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Effectiveness of Hamstring Knee Rehabilitation Exercise Performed in Training Machine vs. Elastic Resistance: Electromyography Evaluation Study

Jakobsen, Markus Due MSc; Sundstrup, Emil MSc; Andersen, Christoffer H. PhD; Persson, Roger PhD; Zebis, Mette K. PhD; Andersen, Lars L. PhD

American Journal of Physical Medicine & Rehabilitation: April 2014 - Volume 93 - Issue 4 - p 320–327
doi: 10.1097/PHM.0000000000000043
Original Research Articles

Objective The aim of this study was to evaluate muscle activity during hamstring rehabilitation exercises performed in training machine compared with elastic resistance.

Design Six women and 13 men aged 28–67 yrs participated in a crossover study. Electromyographic (EMG) activity was recorded in the biceps femoris and the semitendinosus during the concentric and the eccentric phase of hamstring curls performed with TheraBand elastic tubing and Technogym training machines and normalized to maximal voluntary isometric contraction–EMG (normalized EMG). Knee joint angle was measured using electronic inclinometers.

Results Training machines and elastic resistance showed similar high levels of muscle activity (biceps femoris and semitendinosus peak normalized EMG >80%). EMG during the concentric phase was higher than during the eccentric phase regardless of exercise and muscle. However, compared with machine exercise, slightly lower (P < 0.05) normalized EMG values were observed using elastic resistance at 30- to 50-degree knee joint angle for the semitendinosus and the biceps femoris during the concentric and the eccentric phase, respectively. Perceived loading (Borg CR10) was significantly higher (P < 0.001) during hamstring curl performed with elastic resistance (7.58 ± 0.08) compared with hamstring curl performed in a machine (5.92 ± 0.03).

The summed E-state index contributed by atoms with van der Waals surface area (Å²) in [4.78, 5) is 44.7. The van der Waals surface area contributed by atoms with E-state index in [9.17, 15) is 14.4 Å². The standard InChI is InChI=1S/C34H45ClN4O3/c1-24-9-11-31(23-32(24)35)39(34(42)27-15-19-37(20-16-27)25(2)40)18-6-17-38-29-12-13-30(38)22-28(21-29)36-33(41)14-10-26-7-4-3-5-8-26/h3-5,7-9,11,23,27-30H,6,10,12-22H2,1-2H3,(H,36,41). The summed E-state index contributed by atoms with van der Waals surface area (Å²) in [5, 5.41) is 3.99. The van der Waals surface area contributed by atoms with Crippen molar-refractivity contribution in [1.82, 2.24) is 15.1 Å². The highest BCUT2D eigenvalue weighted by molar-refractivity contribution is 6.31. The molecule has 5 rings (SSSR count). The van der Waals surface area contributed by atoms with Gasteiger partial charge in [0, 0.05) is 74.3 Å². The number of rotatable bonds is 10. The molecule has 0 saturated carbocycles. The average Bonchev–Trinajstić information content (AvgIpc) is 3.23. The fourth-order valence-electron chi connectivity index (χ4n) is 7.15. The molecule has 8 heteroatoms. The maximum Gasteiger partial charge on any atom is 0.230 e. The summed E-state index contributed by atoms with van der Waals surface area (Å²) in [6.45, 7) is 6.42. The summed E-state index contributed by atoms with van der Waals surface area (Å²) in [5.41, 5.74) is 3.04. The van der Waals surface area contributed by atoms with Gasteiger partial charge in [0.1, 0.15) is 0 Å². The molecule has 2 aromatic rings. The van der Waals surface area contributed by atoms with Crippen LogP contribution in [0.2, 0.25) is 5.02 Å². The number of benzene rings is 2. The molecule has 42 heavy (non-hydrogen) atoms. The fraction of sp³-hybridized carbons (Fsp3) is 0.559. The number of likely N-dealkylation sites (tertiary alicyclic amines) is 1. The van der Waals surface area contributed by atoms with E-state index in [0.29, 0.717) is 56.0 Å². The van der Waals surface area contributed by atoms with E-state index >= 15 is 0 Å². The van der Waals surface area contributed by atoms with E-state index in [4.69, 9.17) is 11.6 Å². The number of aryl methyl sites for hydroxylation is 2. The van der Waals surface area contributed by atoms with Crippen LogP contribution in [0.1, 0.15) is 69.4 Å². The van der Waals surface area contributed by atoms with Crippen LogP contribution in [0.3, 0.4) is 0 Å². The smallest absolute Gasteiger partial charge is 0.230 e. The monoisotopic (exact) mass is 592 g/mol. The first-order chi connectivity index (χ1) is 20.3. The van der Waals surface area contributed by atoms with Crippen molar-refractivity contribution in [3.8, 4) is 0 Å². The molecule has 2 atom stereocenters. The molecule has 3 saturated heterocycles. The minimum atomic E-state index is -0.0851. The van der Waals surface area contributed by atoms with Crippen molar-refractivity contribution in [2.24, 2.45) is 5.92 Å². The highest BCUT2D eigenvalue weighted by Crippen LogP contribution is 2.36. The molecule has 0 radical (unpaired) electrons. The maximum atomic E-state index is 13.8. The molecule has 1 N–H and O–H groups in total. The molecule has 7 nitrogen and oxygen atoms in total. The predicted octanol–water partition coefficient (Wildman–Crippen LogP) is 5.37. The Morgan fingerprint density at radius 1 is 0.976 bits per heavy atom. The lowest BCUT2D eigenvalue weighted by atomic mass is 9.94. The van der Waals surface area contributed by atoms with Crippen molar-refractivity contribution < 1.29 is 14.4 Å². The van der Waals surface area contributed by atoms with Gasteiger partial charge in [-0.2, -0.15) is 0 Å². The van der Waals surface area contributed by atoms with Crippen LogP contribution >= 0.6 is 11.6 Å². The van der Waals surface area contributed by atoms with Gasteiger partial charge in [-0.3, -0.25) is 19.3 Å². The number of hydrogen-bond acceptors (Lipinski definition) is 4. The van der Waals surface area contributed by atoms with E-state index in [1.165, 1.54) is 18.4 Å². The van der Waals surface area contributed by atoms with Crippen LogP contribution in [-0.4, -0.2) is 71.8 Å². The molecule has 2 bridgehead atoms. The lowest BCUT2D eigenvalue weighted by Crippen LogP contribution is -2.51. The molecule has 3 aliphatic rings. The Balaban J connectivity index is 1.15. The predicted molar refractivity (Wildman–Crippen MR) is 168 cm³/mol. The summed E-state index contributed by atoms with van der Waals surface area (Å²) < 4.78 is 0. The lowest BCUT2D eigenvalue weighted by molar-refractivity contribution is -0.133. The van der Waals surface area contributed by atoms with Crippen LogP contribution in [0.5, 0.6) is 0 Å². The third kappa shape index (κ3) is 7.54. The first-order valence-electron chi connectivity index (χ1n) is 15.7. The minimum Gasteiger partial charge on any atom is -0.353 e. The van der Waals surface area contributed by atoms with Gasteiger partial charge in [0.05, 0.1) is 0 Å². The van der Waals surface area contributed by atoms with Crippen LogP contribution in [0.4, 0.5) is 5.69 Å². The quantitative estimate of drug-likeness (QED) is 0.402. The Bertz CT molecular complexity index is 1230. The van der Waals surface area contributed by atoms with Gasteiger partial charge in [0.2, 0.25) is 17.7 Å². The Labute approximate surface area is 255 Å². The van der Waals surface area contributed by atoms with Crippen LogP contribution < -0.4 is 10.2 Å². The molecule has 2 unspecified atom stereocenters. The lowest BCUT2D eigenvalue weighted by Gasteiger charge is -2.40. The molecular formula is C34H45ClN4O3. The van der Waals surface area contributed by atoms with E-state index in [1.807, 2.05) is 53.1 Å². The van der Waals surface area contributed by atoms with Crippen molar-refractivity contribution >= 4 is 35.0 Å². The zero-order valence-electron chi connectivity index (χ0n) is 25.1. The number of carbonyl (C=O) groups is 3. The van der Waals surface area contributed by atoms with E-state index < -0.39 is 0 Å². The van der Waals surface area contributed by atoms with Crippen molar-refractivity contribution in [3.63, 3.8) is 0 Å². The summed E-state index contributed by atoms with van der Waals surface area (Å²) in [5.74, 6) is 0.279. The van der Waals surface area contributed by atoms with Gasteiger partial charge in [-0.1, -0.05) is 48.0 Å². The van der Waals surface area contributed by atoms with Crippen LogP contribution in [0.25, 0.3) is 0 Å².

Conclusions Hamstring rehabilitation exercise performed with elastic resistance induces similar peak hamstring muscle activity but slightly lower EMG values at more extended knee angles and with higher perceived loading as hamstring curls using training machines.

From the National Research Centre for the Working Environment, Copenhagen, Denmark (MDJ, ES, CHA, LLA); Department of Psychology, Lund University, Lund, Sweden (RP); Institute of Sports Science and Clinical Biomechanics, University of Southern Denmark, Odense, Denmark (MDJ, ES); and Arthroscopic Centre Amager and Gait Analysis Laboratory, Copenhagen University Hospital, Hvidovre, Denmark (MKZ).

All correspondence and requests for reprints should be addressed to: Markus Due Jakobsen, MSc, National Research Centre for the Working Environment, Lersø Parkalle 105, DK-2100 Copenhagen, Denmark.

Supported by a grant from the Danish Working Environment Research Fund (grant no. 48-2010-03) (to L.L.A.).

Financial disclosure statements have been obtained, and no conflicts of interest have been reported by the authors or by any individuals in control of the content of this article.

© 2014 by Lippincott Williams & Wilkins